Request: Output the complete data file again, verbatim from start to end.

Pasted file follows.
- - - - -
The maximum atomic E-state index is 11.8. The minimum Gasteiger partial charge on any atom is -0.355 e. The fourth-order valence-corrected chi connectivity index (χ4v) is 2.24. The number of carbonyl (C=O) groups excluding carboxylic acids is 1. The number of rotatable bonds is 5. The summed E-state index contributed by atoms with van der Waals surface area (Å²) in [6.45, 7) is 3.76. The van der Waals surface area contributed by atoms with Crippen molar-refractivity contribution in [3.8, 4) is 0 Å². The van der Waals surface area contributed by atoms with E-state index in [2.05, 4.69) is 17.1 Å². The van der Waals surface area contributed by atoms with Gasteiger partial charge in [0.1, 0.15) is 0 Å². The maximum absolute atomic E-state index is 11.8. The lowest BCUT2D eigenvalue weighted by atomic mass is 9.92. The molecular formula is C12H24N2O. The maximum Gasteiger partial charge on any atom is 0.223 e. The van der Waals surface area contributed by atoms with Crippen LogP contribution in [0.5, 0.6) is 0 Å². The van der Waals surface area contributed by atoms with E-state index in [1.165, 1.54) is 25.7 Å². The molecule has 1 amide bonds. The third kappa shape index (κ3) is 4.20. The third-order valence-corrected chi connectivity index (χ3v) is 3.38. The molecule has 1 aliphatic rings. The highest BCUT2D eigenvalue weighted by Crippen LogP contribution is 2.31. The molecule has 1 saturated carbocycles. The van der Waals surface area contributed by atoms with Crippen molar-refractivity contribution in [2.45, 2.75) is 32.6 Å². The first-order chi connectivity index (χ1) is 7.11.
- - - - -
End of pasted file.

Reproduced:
The maximum atomic E-state index is 11.8. The minimum Gasteiger partial charge on any atom is -0.355 e. The fourth-order valence-corrected chi connectivity index (χ4v) is 2.24. The number of carbonyl (C=O) groups excluding carboxylic acids is 1. The number of rotatable bonds is 5. The summed E-state index contributed by atoms with van der Waals surface area (Å²) in [6.45, 7) is 3.76. The van der Waals surface area contributed by atoms with Crippen molar-refractivity contribution in [3.8, 4) is 0 Å². The van der Waals surface area contributed by atoms with E-state index in [2.05, 4.69) is 17.1 Å². The van der Waals surface area contributed by atoms with Gasteiger partial charge in [0.1, 0.15) is 0 Å². The maximum absolute atomic E-state index is 11.8. The lowest BCUT2D eigenvalue weighted by atomic mass is 9.92. The molecular formula is C12H24N2O. The maximum Gasteiger partial charge on any atom is 0.223 e. The van der Waals surface area contributed by atoms with Crippen LogP contribution in [0.5, 0.6) is 0 Å². The van der Waals surface area contributed by atoms with E-state index in [1.165, 1.54) is 25.7 Å². The molecule has 1 amide bonds. The third kappa shape index (κ3) is 4.20. The third-order valence-corrected chi connectivity index (χ3v) is 3.38. The molecule has 1 aliphatic rings. The highest BCUT2D eigenvalue weighted by Crippen LogP contribution is 2.31. The molecule has 1 saturated carbocycles. The van der Waals surface area contributed by atoms with Crippen molar-refractivity contribution in [2.45, 2.75) is 32.6 Å². The first-order chi connectivity index (χ1) is 7.11.